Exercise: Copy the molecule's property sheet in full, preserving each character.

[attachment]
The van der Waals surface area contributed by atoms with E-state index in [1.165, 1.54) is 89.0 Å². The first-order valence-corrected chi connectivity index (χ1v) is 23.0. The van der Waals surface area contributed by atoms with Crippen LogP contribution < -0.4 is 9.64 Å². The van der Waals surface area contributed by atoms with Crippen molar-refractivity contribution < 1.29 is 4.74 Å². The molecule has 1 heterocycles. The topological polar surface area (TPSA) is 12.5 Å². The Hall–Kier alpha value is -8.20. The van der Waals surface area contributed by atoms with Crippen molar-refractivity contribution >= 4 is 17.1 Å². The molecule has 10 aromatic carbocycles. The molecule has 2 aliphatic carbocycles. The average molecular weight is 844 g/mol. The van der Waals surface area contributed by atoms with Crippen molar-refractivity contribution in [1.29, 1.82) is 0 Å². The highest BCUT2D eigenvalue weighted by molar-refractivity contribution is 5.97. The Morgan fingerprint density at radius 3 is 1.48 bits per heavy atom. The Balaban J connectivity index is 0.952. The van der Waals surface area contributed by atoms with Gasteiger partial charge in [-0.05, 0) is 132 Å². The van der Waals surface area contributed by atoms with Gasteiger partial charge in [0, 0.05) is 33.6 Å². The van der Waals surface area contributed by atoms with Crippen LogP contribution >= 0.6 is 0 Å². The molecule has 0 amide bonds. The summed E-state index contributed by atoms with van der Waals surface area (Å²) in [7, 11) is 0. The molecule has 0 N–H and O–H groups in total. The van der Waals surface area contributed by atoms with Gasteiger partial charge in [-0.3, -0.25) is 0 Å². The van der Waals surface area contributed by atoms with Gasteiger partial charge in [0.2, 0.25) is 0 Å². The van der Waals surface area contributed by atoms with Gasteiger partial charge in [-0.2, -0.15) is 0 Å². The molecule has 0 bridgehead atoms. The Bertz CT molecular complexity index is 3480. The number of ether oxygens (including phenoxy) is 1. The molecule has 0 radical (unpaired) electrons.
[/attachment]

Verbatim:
The van der Waals surface area contributed by atoms with E-state index in [1.165, 1.54) is 89.0 Å². The first-order valence-corrected chi connectivity index (χ1v) is 23.0. The van der Waals surface area contributed by atoms with Crippen LogP contribution < -0.4 is 9.64 Å². The van der Waals surface area contributed by atoms with Crippen molar-refractivity contribution < 1.29 is 4.74 Å². The molecule has 1 heterocycles. The topological polar surface area (TPSA) is 12.5 Å². The Hall–Kier alpha value is -8.20. The van der Waals surface area contributed by atoms with Crippen molar-refractivity contribution >= 4 is 17.1 Å². The molecule has 10 aromatic carbocycles. The molecule has 2 aliphatic carbocycles. The average molecular weight is 844 g/mol. The van der Waals surface area contributed by atoms with Crippen molar-refractivity contribution in [1.29, 1.82) is 0 Å². The highest BCUT2D eigenvalue weighted by molar-refractivity contribution is 5.97. The Morgan fingerprint density at radius 3 is 1.48 bits per heavy atom. The Balaban J connectivity index is 0.952. The van der Waals surface area contributed by atoms with Gasteiger partial charge in [-0.05, 0) is 132 Å². The van der Waals surface area contributed by atoms with Gasteiger partial charge in [0, 0.05) is 33.6 Å². The van der Waals surface area contributed by atoms with Crippen LogP contribution >= 0.6 is 0 Å². The molecule has 0 amide bonds. The summed E-state index contributed by atoms with van der Waals surface area (Å²) in [7, 11) is 0. The molecule has 0 N–H and O–H groups in total. The van der Waals surface area contributed by atoms with Gasteiger partial charge in [-0.3, -0.25) is 0 Å². The van der Waals surface area contributed by atoms with Gasteiger partial charge in [0.2, 0.25) is 0 Å². The van der Waals surface area contributed by atoms with Gasteiger partial charge in [-0.2, -0.15) is 0 Å². The molecule has 0 bridgehead atoms. The Bertz CT molecular complexity index is 3480. The number of ether oxygens (including phenoxy) is 1. The molecule has 0 radical (unpaired) electrons.